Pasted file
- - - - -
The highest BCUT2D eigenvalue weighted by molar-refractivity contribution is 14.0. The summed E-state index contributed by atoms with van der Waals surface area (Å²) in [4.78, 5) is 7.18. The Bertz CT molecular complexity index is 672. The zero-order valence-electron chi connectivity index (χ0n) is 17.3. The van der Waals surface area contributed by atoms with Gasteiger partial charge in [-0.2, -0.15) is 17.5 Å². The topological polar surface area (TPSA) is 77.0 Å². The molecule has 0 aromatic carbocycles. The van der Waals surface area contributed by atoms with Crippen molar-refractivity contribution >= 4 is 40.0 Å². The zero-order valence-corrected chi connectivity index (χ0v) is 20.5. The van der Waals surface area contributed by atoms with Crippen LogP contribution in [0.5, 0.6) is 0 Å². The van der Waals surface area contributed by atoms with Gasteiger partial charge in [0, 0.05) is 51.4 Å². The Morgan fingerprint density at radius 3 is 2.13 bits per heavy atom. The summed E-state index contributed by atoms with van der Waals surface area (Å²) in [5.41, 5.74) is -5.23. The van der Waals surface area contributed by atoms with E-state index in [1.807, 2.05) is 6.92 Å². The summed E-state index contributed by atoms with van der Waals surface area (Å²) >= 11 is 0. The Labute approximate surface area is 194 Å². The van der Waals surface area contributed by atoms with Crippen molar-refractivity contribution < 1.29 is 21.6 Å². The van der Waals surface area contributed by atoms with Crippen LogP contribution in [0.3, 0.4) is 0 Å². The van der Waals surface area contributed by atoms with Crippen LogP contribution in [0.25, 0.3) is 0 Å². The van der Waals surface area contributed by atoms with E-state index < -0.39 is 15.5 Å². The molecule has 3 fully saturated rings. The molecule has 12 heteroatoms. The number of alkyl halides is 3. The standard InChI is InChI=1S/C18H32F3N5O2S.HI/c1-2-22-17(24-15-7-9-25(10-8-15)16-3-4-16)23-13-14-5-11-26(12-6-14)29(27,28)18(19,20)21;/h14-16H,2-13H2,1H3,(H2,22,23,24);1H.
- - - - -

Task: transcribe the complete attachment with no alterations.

The highest BCUT2D eigenvalue weighted by molar-refractivity contribution is 14.0. The summed E-state index contributed by atoms with van der Waals surface area (Å²) in [4.78, 5) is 7.18. The Bertz CT molecular complexity index is 672. The zero-order valence-electron chi connectivity index (χ0n) is 17.3. The van der Waals surface area contributed by atoms with Gasteiger partial charge in [-0.2, -0.15) is 17.5 Å². The topological polar surface area (TPSA) is 77.0 Å². The molecule has 0 aromatic carbocycles. The van der Waals surface area contributed by atoms with Crippen molar-refractivity contribution >= 4 is 40.0 Å². The zero-order valence-corrected chi connectivity index (χ0v) is 20.5. The van der Waals surface area contributed by atoms with Crippen LogP contribution in [0.5, 0.6) is 0 Å². The van der Waals surface area contributed by atoms with Gasteiger partial charge in [0, 0.05) is 51.4 Å². The Morgan fingerprint density at radius 3 is 2.13 bits per heavy atom. The summed E-state index contributed by atoms with van der Waals surface area (Å²) in [5.41, 5.74) is -5.23. The van der Waals surface area contributed by atoms with E-state index in [1.807, 2.05) is 6.92 Å². The summed E-state index contributed by atoms with van der Waals surface area (Å²) >= 11 is 0. The Labute approximate surface area is 194 Å². The van der Waals surface area contributed by atoms with Crippen molar-refractivity contribution < 1.29 is 21.6 Å². The van der Waals surface area contributed by atoms with Crippen LogP contribution in [0.3, 0.4) is 0 Å². The van der Waals surface area contributed by atoms with Crippen LogP contribution in [0.25, 0.3) is 0 Å². The van der Waals surface area contributed by atoms with E-state index < -0.39 is 15.5 Å². The molecule has 3 fully saturated rings. The molecule has 12 heteroatoms. The number of alkyl halides is 3. The standard InChI is InChI=1S/C18H32F3N5O2S.HI/c1-2-22-17(24-15-7-9-25(10-8-15)16-3-4-16)23-13-14-5-11-26(12-6-14)29(27,28)18(19,20)21;/h14-16H,2-13H2,1H3,(H2,22,23,24);1H.